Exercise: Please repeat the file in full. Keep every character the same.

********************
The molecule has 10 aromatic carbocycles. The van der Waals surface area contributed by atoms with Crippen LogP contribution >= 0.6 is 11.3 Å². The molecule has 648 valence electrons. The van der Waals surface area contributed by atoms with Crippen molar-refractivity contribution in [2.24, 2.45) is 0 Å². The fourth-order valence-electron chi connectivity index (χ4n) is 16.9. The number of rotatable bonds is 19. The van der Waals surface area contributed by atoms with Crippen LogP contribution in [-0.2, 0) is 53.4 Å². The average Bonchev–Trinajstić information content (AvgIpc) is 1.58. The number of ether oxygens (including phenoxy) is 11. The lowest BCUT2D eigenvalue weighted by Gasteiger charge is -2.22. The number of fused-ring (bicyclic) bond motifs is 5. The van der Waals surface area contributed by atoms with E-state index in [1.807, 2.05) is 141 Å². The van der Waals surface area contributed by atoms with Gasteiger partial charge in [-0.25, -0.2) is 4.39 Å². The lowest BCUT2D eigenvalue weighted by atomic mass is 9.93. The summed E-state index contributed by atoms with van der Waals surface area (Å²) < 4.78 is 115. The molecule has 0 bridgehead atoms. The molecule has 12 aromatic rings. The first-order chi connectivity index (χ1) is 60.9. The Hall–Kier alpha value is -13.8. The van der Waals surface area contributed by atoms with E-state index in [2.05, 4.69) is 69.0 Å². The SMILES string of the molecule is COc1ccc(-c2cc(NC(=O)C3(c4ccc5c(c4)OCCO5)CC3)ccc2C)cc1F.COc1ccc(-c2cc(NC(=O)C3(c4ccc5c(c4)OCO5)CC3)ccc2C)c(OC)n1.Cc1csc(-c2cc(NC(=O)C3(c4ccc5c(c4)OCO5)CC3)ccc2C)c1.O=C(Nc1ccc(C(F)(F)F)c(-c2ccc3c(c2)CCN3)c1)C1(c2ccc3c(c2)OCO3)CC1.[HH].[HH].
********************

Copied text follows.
The molecule has 10 aromatic carbocycles. The van der Waals surface area contributed by atoms with Crippen LogP contribution >= 0.6 is 11.3 Å². The molecule has 648 valence electrons. The van der Waals surface area contributed by atoms with Crippen molar-refractivity contribution in [2.24, 2.45) is 0 Å². The fourth-order valence-electron chi connectivity index (χ4n) is 16.9. The number of rotatable bonds is 19. The van der Waals surface area contributed by atoms with Crippen LogP contribution in [-0.2, 0) is 53.4 Å². The average Bonchev–Trinajstić information content (AvgIpc) is 1.58. The number of ether oxygens (including phenoxy) is 11. The lowest BCUT2D eigenvalue weighted by Gasteiger charge is -2.22. The number of fused-ring (bicyclic) bond motifs is 5. The van der Waals surface area contributed by atoms with E-state index in [1.807, 2.05) is 141 Å². The van der Waals surface area contributed by atoms with Gasteiger partial charge in [-0.25, -0.2) is 4.39 Å². The lowest BCUT2D eigenvalue weighted by atomic mass is 9.93. The summed E-state index contributed by atoms with van der Waals surface area (Å²) < 4.78 is 115. The molecule has 0 bridgehead atoms. The molecule has 12 aromatic rings. The first-order chi connectivity index (χ1) is 60.9. The Hall–Kier alpha value is -13.8. The van der Waals surface area contributed by atoms with E-state index in [2.05, 4.69) is 69.0 Å². The SMILES string of the molecule is COc1ccc(-c2cc(NC(=O)C3(c4ccc5c(c4)OCCO5)CC3)ccc2C)cc1F.COc1ccc(-c2cc(NC(=O)C3(c4ccc5c(c4)OCO5)CC3)ccc2C)c(OC)n1.Cc1csc(-c2cc(NC(=O)C3(c4ccc5c(c4)OCO5)CC3)ccc2C)c1.O=C(Nc1ccc(C(F)(F)F)c(-c2ccc3c(c2)CCN3)c1)C1(c2ccc3c(c2)OCO3)CC1.[HH].[HH].